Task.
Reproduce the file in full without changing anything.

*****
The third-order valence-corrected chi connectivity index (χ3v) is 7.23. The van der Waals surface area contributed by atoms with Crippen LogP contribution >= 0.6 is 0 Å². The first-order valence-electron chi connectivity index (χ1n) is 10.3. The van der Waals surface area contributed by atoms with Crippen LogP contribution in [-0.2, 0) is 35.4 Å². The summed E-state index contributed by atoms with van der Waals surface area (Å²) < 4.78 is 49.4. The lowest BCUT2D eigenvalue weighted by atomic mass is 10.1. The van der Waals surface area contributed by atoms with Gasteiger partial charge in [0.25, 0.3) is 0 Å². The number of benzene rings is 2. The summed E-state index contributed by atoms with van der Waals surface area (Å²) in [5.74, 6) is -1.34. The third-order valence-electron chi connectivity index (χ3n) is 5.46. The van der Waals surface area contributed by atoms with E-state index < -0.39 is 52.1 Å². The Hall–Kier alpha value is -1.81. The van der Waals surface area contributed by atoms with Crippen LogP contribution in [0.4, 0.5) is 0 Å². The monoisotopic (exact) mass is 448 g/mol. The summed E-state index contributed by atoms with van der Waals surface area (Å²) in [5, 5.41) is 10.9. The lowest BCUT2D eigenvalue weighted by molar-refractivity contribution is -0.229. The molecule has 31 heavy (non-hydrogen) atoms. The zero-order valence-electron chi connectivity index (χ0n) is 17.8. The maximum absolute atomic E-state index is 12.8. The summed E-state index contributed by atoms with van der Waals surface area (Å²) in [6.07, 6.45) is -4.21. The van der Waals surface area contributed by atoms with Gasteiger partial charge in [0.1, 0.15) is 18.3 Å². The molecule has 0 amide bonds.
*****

The third-order valence-corrected chi connectivity index (χ3v) is 7.23. The van der Waals surface area contributed by atoms with Crippen LogP contribution >= 0.6 is 0 Å². The first-order valence-electron chi connectivity index (χ1n) is 10.3. The van der Waals surface area contributed by atoms with Crippen LogP contribution in [-0.2, 0) is 35.4 Å². The summed E-state index contributed by atoms with van der Waals surface area (Å²) < 4.78 is 49.4. The lowest BCUT2D eigenvalue weighted by atomic mass is 10.1. The van der Waals surface area contributed by atoms with Gasteiger partial charge in [0.25, 0.3) is 0 Å². The number of benzene rings is 2. The summed E-state index contributed by atoms with van der Waals surface area (Å²) in [5.74, 6) is -1.34. The third-order valence-electron chi connectivity index (χ3n) is 5.46. The van der Waals surface area contributed by atoms with E-state index < -0.39 is 52.1 Å². The Hall–Kier alpha value is -1.81. The van der Waals surface area contributed by atoms with Crippen LogP contribution in [0.4, 0.5) is 0 Å². The monoisotopic (exact) mass is 448 g/mol. The summed E-state index contributed by atoms with van der Waals surface area (Å²) in [5, 5.41) is 10.9. The lowest BCUT2D eigenvalue weighted by molar-refractivity contribution is -0.229. The molecule has 31 heavy (non-hydrogen) atoms. The zero-order valence-electron chi connectivity index (χ0n) is 17.8. The maximum absolute atomic E-state index is 12.8. The summed E-state index contributed by atoms with van der Waals surface area (Å²) in [6.07, 6.45) is -4.21. The van der Waals surface area contributed by atoms with Gasteiger partial charge in [0.1, 0.15) is 18.3 Å². The molecule has 0 amide bonds.